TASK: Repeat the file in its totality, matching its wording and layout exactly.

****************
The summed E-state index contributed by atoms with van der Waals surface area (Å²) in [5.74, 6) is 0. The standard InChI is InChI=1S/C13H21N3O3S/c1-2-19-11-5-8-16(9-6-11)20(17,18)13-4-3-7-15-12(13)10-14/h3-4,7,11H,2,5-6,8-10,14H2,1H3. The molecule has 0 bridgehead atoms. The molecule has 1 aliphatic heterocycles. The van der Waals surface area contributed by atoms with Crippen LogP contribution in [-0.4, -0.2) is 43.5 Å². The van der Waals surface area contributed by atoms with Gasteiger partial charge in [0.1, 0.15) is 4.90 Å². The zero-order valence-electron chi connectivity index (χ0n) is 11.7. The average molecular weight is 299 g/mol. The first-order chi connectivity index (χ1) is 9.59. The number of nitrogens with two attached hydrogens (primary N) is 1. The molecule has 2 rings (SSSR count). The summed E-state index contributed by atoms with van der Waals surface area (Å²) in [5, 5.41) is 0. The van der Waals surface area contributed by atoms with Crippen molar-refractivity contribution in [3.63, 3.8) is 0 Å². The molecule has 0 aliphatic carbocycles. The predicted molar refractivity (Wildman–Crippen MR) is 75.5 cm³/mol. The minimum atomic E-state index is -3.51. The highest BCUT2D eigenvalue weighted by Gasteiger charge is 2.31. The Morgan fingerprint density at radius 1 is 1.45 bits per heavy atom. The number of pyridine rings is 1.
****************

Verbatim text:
The summed E-state index contributed by atoms with van der Waals surface area (Å²) in [5.74, 6) is 0. The standard InChI is InChI=1S/C13H21N3O3S/c1-2-19-11-5-8-16(9-6-11)20(17,18)13-4-3-7-15-12(13)10-14/h3-4,7,11H,2,5-6,8-10,14H2,1H3. The molecule has 0 bridgehead atoms. The molecule has 1 aliphatic heterocycles. The van der Waals surface area contributed by atoms with Crippen LogP contribution in [-0.4, -0.2) is 43.5 Å². The van der Waals surface area contributed by atoms with Gasteiger partial charge in [0.1, 0.15) is 4.90 Å². The zero-order valence-electron chi connectivity index (χ0n) is 11.7. The average molecular weight is 299 g/mol. The first-order chi connectivity index (χ1) is 9.59. The number of nitrogens with two attached hydrogens (primary N) is 1. The molecule has 2 rings (SSSR count). The summed E-state index contributed by atoms with van der Waals surface area (Å²) in [5, 5.41) is 0. The van der Waals surface area contributed by atoms with Crippen molar-refractivity contribution in [3.63, 3.8) is 0 Å². The molecule has 0 aliphatic carbocycles. The predicted molar refractivity (Wildman–Crippen MR) is 75.5 cm³/mol. The minimum atomic E-state index is -3.51. The highest BCUT2D eigenvalue weighted by Gasteiger charge is 2.31. The Morgan fingerprint density at radius 1 is 1.45 bits per heavy atom. The number of pyridine rings is 1.